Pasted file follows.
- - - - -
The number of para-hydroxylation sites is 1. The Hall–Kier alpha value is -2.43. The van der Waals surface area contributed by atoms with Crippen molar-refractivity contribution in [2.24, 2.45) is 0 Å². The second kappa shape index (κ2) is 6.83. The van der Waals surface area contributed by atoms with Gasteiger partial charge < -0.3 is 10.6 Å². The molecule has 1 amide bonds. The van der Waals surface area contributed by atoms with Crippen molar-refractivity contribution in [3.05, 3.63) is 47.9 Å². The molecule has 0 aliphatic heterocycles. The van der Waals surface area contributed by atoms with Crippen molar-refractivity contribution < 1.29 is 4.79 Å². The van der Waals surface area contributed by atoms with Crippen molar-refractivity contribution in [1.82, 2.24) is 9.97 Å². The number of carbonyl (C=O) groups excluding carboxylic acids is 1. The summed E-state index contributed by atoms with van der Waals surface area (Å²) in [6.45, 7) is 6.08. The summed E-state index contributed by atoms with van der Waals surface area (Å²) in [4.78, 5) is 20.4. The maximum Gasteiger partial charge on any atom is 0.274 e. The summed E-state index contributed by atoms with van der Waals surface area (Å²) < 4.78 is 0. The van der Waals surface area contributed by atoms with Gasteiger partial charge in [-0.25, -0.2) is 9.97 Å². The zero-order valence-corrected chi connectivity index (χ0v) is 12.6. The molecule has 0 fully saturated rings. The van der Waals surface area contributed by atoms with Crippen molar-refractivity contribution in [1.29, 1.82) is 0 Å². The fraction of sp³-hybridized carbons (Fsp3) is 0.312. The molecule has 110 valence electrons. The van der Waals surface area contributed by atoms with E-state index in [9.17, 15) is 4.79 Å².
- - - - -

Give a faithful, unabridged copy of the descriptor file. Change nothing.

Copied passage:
The number of para-hydroxylation sites is 1. The Hall–Kier alpha value is -2.43. The van der Waals surface area contributed by atoms with Crippen molar-refractivity contribution in [2.24, 2.45) is 0 Å². The second kappa shape index (κ2) is 6.83. The van der Waals surface area contributed by atoms with Gasteiger partial charge < -0.3 is 10.6 Å². The molecule has 1 amide bonds. The van der Waals surface area contributed by atoms with Crippen molar-refractivity contribution in [3.05, 3.63) is 47.9 Å². The molecule has 0 aliphatic heterocycles. The van der Waals surface area contributed by atoms with Crippen molar-refractivity contribution < 1.29 is 4.79 Å². The van der Waals surface area contributed by atoms with Crippen molar-refractivity contribution in [1.82, 2.24) is 9.97 Å². The number of carbonyl (C=O) groups excluding carboxylic acids is 1. The summed E-state index contributed by atoms with van der Waals surface area (Å²) in [6.45, 7) is 6.08. The summed E-state index contributed by atoms with van der Waals surface area (Å²) in [4.78, 5) is 20.4. The maximum Gasteiger partial charge on any atom is 0.274 e. The summed E-state index contributed by atoms with van der Waals surface area (Å²) < 4.78 is 0. The van der Waals surface area contributed by atoms with Gasteiger partial charge in [-0.25, -0.2) is 9.97 Å². The zero-order valence-corrected chi connectivity index (χ0v) is 12.6. The molecule has 0 fully saturated rings. The van der Waals surface area contributed by atoms with Crippen molar-refractivity contribution in [1.29, 1.82) is 0 Å². The fraction of sp³-hybridized carbons (Fsp3) is 0.312. The molecule has 110 valence electrons. The van der Waals surface area contributed by atoms with E-state index in [9.17, 15) is 4.79 Å².